Attenuated resting-state functional connectivity in patients with childhood- and adult-onset schizophrenia

Schizophr Res. 2018 Jul;197:219-225. doi: 10.1016/j.schres.2018.01.003. Epub 2018 Jan 6.

Abstract

Background: Childhood-onset schizophrenia (COS) is a rare, severe form of the adult-onset disorder (AOS). Our previous resting-state fMRI study identified attenuated functional connectivity in COS compared with controls. Here, we ask whether COS and AOS patients and their siblings exhibit similar abnormalities of functional connectivity.

Methods: A whole-brain, data-driven approach was used to assess resting-state functional connectivity differences in COS (patients/siblings/controls, n: 26/28/33) and AOS (n: 19/28/30). There were no significant differences in age, sex, or head motion across groups in each dataset and as designed, the COS dataset has a significantly lower age than the AOS.

Results: Both COS and AOS patients showed decreased functional connectivity relative to controls among a wide set of brain regions (P<0.05, corrected), but their siblings did not. Decreased connectivity in COS and AOS patients showed no amplitude differences and was not modulated by age-at-onset or medication doses. Cluster analysis revealed that these regions fell into two large-scale networks: one sensorimotor network and one centered on default-mode network regions, but including higher-order cognitive areas only in COS. Decreased connectivity between these two networks was notable (P<0.05, corrected) for both patient groups.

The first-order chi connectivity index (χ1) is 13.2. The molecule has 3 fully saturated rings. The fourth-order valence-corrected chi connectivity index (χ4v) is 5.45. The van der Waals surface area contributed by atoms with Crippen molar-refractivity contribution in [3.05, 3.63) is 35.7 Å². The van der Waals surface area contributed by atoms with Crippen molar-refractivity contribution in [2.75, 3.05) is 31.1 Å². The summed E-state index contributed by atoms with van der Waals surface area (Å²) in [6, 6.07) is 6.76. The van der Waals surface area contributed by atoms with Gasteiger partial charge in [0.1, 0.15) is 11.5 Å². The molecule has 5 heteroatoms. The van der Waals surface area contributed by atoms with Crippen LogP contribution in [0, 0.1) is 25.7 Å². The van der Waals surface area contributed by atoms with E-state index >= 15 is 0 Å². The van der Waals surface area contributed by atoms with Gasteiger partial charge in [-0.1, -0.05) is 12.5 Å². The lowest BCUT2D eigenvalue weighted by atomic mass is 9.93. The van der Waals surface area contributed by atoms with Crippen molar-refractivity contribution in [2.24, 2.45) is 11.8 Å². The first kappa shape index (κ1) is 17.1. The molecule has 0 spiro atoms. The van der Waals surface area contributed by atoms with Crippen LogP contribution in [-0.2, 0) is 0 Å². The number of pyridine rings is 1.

Conclusions: A shared pattern of attenuated functional connectivity was found in COS and AOS, supporting the continuity of childhood-onset and adult-onset schizophrenia. Connections were altered between sensorimotor areas and default-mode areas in both COS and AOS, suggesting potential abnormalities in processes of self-monitoring and sensory prediction. The absence of substantial dysconnectivity in siblings indicates that attenuation is state-related.

Keywords: Childhood psychosis; Network connectivity; Neurodevelopment.

Publication types

  • Comparative Study
  • Research Support, N.I.H., Extramural
  • Research Support, N.I.H., Intramural

MeSH terms

  • Adolescent
  • Adult
  • Age of Onset
  • Cerebral Cortex / diagnostic imaging
  • Cerebral Cortex / physiopathology*
  • Connectome*
  • Female
  • Humans
  • Magnetic Resonance Imaging
  • Male
  • Nerve Net / diagnostic imaging
  • Nerve Net / physiopathology*
  • Schizophrenia / diagnostic imaging
  • Schizophrenia / physiopathology*
  • Siblings
  • Young Adult